Shooting Advice: Let Go Of Reality

By: Andrew Seltz

Image Sequence from Under Surveillance, by Dave Campfield

It only needs to look real!

Reality is an artificial limitation in the world of film and video production. When you let it cloud your judgment you make unnecessary compromises and miss the opportunity to raise your work above your budget.

I once worked on a shoot where the director wanted to create a visually dramatic sequence where one character was looking out a window through the verticle blinds. He would then turn away revealing another character standing in the doorway across the room. A quick rack focus and we would have a nice opening to a scene that created a little tension.

One Little Problem

The trouble with our situation was, we were shooting on location and the room we were in just happened to be on the second floor. There was no way to get the camera up high enough outside to get the shot. There was also no way to get a light up high enough to create a moonlight effect on the outside of the blinds.

If you have not already picked up on it, that is the voice of reality talking. It is the one leading you through conversations about how you will need to build a platform outside or that the shot is impossible and you must cover the scene with more conventional camera placements.

It is important that you learn to tune this voice out of your head. Making movies is not about respecting reality, it is about manufacturing the illusion of reality to dramatically tell your story. You need to find the voice that says, “who said the blinds have to be on the window?” That voice will steer you to creative solutions.

Robert Rodriguez makes the point in Rebel Without a Crew that lazy filmmakers throw money at a problem. Creative filmmakers invent solutions. When you don’t have money you spend creativity, and that is what we did.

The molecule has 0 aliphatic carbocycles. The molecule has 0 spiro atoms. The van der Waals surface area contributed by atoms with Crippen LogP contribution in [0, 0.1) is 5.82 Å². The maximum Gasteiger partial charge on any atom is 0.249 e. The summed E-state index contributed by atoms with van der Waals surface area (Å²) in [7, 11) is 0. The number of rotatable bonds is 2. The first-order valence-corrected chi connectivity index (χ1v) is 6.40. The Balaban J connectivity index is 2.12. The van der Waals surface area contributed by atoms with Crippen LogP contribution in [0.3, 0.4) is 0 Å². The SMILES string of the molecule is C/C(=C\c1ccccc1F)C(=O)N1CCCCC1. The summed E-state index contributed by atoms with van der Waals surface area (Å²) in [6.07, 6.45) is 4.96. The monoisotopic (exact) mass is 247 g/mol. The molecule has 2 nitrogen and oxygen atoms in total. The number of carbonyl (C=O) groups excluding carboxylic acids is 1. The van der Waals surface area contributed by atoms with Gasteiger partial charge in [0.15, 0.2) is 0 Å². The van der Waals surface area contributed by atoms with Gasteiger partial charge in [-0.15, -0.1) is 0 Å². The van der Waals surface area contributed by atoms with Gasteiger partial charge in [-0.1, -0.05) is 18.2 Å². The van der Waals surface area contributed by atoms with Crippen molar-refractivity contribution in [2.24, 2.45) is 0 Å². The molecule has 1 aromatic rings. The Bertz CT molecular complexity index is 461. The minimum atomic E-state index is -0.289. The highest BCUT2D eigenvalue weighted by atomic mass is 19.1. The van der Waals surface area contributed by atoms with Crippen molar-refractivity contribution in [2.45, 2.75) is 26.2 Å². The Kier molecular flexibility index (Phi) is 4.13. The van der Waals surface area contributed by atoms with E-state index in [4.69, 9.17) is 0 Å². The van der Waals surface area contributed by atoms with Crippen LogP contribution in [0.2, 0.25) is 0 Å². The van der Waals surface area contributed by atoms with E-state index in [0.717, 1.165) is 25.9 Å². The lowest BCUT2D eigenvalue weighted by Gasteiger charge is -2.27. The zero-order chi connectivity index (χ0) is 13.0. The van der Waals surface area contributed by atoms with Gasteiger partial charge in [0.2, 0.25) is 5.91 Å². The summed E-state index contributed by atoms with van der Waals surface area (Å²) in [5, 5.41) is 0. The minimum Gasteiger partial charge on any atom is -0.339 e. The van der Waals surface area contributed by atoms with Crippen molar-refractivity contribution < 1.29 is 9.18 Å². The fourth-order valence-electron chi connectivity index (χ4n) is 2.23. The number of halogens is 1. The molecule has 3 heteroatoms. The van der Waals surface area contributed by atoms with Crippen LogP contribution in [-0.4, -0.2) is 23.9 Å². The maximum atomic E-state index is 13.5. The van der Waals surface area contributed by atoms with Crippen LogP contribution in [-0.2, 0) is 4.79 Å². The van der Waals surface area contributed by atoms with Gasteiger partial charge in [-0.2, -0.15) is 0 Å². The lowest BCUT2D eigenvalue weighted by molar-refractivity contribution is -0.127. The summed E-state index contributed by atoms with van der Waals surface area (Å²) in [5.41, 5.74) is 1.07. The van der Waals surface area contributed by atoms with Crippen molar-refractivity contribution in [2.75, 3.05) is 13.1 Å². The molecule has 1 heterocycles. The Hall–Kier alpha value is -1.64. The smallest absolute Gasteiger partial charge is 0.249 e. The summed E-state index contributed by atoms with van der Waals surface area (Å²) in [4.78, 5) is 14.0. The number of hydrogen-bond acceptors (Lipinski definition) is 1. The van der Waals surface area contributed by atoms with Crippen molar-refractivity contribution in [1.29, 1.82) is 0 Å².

Our Solution

Realizing that the blinds easily unhooked from the window was the first key to solving this shooting challenge. The blinds were the visual clue that told viewers that the character was looking out the window. We could move them 3 states away into a garage and, if the rest of the visible set looked similar, the audience would accept the shot as being ‘at the window.’

To solve our challenge, we hung the blinds from 2 light stands. They were placed about 5 feet away from the actual window to allow room for the camera and a light (we needed a blue gelled light for our ‘moonlight’ effect.

In order to keep the visual feeling that the characters are across the room from each other, we used a slightly wider angle lense which exaggerates the distance.

One light with a blue gel helped create the illusion that the blinds were being lit my moonlight, and the rest of the room was lit the same way as it had been for the scene.

The actual setup for this shot took about 15 minutes and the finished product blends perfectly with the rest of the scene and provides the dramatic effect the director wanted. It ‘looks right!’

Image Sequence from Under Surveillance, by Dave Campfield

Don’t Let Reality Box You In

It is easy to feel boxed in by the reality of the locations you are shooting in. Walls and ceilings and furniture can feel like very real boundaries. But, ‘cheating’ is a tool as much as your camera and lights. Good filmmakers use it all the time.

The next time you find yourself trying to solve a complex problem on a shoot ask yourself, “what does the audience need to see to believe this scene?” The answers will surprise you and your movie will be better for it.


Andrew Seltz

Andrew was born in Michigan, raised there and in Tennessee, and has since lived outside Orlando, in Chicago, New York City, and now Birmingham, Alabama. He produces videos and websites for a living and is married to a beautiful, generous, loving woman who also happens to be a talented actress and writer - www.ellenseltz.com. They have two daughters.

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